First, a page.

Chick-fil-A employees in Hagerstown directed traffic as more and more customers pulled into the fast-food restaurant during Wednesday’s lunchtime rush. The line for food spilled out the door and wrapped around the restaurant, but many patrons said the wait was a cause for celebration, not frustration.
“It's just been wonderful. I had to sit through five stoplights,” Toms said. “Any other day, that would aggravate me, but today, I was smiling. I thought, ‘I don’t care.’ If this is getting people out and it’s making me wait, I’ll wait here a couple hours if I have to.”
Carol Mason of Big Pool said she hoped a lot of people would turn out in support of the company, and was glad they were not deterred by the wait.
Mason said she and her husband came to support “freedom of speech and freedom of opinion,” a cause several people waiting in line echoed.
“We believe that gays have rights, but the gentleman who owns this (Chick-fil-A) has rights, too,” said Lana Reynolds of Hagerstown.
Reynolds said the size of the crowd is proof that many people share the company’s values and are willing to express their beliefs.
“It does show that people have an opinion in the old way, God’s way,” she said.
“We’re supporting Christian businessmen and women,” said Lori Leckron of State Line, Pa. “What they believe, they should be able to do it. And it needs to be shown that we, as Christians, support our fellow believers.”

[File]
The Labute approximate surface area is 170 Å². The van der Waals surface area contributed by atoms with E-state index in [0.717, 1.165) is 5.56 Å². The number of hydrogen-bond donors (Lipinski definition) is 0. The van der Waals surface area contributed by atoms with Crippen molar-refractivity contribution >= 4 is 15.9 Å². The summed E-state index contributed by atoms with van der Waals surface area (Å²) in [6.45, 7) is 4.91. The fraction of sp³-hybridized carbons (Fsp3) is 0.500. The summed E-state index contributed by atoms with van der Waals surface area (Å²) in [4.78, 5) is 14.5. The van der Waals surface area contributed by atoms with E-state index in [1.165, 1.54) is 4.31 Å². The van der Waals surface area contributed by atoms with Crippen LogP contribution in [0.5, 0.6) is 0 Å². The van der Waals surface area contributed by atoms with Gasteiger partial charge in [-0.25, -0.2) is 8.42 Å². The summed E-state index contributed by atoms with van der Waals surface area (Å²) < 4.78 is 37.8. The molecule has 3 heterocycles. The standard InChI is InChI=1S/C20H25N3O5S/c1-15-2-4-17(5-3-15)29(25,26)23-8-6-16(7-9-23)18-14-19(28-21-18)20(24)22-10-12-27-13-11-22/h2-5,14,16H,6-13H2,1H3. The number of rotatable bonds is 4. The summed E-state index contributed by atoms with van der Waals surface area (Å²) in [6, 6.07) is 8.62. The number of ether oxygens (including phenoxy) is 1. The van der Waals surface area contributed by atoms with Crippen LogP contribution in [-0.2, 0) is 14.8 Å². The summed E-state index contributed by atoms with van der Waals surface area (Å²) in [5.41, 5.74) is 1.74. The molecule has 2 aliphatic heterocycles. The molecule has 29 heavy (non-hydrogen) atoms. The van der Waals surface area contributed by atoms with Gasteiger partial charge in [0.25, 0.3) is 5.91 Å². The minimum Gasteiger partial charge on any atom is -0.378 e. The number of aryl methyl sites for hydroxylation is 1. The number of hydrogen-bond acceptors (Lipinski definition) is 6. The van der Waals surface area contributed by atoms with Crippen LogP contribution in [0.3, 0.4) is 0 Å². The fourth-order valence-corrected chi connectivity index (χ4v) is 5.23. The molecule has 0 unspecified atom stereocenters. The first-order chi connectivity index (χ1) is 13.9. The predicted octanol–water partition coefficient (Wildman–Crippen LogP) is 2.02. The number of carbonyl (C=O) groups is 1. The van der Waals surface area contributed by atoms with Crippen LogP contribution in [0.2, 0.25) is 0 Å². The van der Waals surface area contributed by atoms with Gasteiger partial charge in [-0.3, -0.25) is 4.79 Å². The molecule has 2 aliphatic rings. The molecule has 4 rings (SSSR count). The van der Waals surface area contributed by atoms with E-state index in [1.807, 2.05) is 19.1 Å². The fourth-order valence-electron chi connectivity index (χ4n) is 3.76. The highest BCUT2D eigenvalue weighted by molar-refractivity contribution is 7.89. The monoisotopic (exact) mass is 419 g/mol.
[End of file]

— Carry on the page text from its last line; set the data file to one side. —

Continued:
“This is the first time I’ve ever been,” said Wayne Lafferty of Smithsburg.
Lafferty said he had been working to get the referendum on Maryland’s same-sex marriage law on the ballot, and decided to come to the restaurant Wednesday to show his support.
Leckron said she had not expected so many people to participate.
“It’s good. It does show that people care,” she said.
Bomb threat reported
The bomb threat at the Martinsburg Chick-fil-A was reported at about 1 p.m.
The male who called in the bomb threat said a device had been placed inside the business at 1005 Foxcroft Ave., but police said no bomb or device was found. Police said the scene was cleared at 3:49 p.m.
Police said in a news release that they have traced the location of the call and are working to identify the person who placed the call.
Police said they have not released a motive for the bomb threat.
A K-9 “bomb dog” handled by the National Park Service, along with the Martinsburg Fire Department and West Virginia State Police, also responded to the restaurant, police said.
The reported threat happened while the restaurant was packed and vehicles were backed up in the drive-through lane, customers said.
“The managers came and said ... we have to evacuate, we’ll give you a bag for your food,” said Janice McCown of Martinsburg, who was dining with her friend, Roberta Hyde.
McCown believed customers were taking part in Chick-fil-A Appreciation Day to show their support for Cathy.
“(Cathy has) gotta right to have his opinion just like everybody else does,” McCown said. “This is just sad.”
— The Associated Press contributed to this story.